The 296th episode of our 12 Questions segment features producer Elliott Duquai.
1. How old are you, where are you living and how long have you been producing and Djing?
– I’m 39 years old originally from South of France but living in Mexico. I started Djing in 1995 and try to produce properly in 2005.
2. Where do your musical roots lie, what are your first memories of electronic music and when did you know you wanted to pursue it seriously? Are there any particular productions or artists from the past that really made you think to yourself ‘this is what I want to do.”
– My musical roots come from the early 90’s southern French Rave parties. I didn’t really know to be honest that I wanted to take it seriously since promoters asked me to come to play. Since that, my mind changed a little bit but anyway the passion came always first. There was a lot of local good artists at this time, in raves, clubs or radios who made me think that was what I wanted to do but to hear Laurent Garnier plays at the big rave Borealis in Montpellier in 1997 gave me definitely the fire to try to do it more seriously.
3. How difficult was learning to produce for you in the beginning? Did you take any Audio Engineering programs or production courses to help you out or are you pretty much self taught? And did anyone give any advice early on that really helped?
– To be honest at the beginning I took it as a game. Then a bit more seriously and think that I was doing it right but in fact not really LOL. On my case, the day I met some others who produced with analog machines, I realized that I was so far from them in the production stuff, and that I had to work and learn more because for me and for many other artists I guess, this is not a producing work in only using loops or Dj tools packs .Nobody gave me any advices but in 2002 I met a DJ called NO ONE in my records shop in south of France, who is now a good friend. We started to exchange ideas together, start to work. From this I think that I learned from him and I think that he learned from me too, music is a sharing. We really found a complementarity in our work. From my opinion this is good to listen from others and could be really helpful to arrive at your goal. Now, I’m listening a lot of advices from Rick Pier O’Neil who is at first a sound engineer and I’m working now on a few projects and of course on RPO Records.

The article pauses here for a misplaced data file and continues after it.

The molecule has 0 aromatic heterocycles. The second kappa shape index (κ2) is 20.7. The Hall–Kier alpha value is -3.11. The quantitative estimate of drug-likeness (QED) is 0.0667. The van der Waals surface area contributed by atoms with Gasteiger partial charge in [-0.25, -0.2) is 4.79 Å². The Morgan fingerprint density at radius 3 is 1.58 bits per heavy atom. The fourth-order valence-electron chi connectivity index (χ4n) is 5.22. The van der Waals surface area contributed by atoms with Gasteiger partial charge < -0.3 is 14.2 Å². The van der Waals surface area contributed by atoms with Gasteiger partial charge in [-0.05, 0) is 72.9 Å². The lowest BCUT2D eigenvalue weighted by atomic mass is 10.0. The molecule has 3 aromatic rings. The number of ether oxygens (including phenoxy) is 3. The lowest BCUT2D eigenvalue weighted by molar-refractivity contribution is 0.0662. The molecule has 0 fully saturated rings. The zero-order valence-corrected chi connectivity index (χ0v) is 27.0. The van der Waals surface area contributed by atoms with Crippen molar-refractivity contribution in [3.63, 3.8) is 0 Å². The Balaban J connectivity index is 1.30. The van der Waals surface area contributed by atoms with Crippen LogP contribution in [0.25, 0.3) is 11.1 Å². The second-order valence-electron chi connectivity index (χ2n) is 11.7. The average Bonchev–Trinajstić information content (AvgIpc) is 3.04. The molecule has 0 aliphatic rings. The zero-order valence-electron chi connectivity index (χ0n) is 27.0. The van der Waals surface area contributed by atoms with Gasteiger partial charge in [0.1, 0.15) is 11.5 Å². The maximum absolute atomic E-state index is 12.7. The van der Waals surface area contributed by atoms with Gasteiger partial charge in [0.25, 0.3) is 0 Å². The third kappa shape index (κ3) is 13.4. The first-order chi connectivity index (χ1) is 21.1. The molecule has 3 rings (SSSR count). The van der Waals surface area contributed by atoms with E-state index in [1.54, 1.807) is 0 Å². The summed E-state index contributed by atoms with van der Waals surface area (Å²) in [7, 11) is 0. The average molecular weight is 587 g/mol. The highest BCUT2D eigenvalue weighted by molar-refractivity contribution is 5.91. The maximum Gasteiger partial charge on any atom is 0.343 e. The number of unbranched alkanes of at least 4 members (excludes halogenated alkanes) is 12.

4. What parts of the production process do you find the most difficult and what comes easiest for you? When you do hit a creative block what helps you through it?
– I don’t have the pretension to give advice because I will be honest with you. I don’t consider myself as a producer still but as a DJ!!!
5. What’s a normal day like for you? Do you have a job outside of electronic music? And what do you like to do when you’re not working on music?
– I’m working with RPO Records as A&R, marketing, promotion, artists booking and label services and on others project with Rick. When I’m not working, I’d like, as a simple human being, chill, have a walk, have a beer, cook a nice meal and relax.
6. Apart from electronic music what other genres do you listen to and who are your favourite artists outside of electronic? and do these genres or artists have a direct effort on your own productions?
– I’m listening a lot of music, electronic or not. I really like Drum n’ Bass, Reggae music, Southern French Hip Hop and some old school Rock music.
7. What was the first and last physical (CD, Vinyl, Cassette etc) piece of music you bought?
– My first cassette was Bob Marley and one of my first vinyl was Laurent Garnier – Astral Dreams in 1994.
8. Tell us something about yourself that might surprise people?
– I used to practice Judo during 15 years, I’m black belt 2nd Dan, done hight level tournament and have a teacher diploma.
9. Which producers in your opinion get consistently overlooked?
– Too many!!!
10. Which producers consistently inspire you? And where else does your inspiration come from?
– Since I know him, I will definitely say Rick Pier O’Neil. He is a machine man and does an incredible amount of works.
11. There are countless producers out there trying to find their way and create their own unique sound, what advice do you have for them?
– Be yourself.
12. If the final DJ/live set of your career was next week what would your last track be?
‘Mosquito Bay’ is out now on Suffused Music, you can purchase the release: here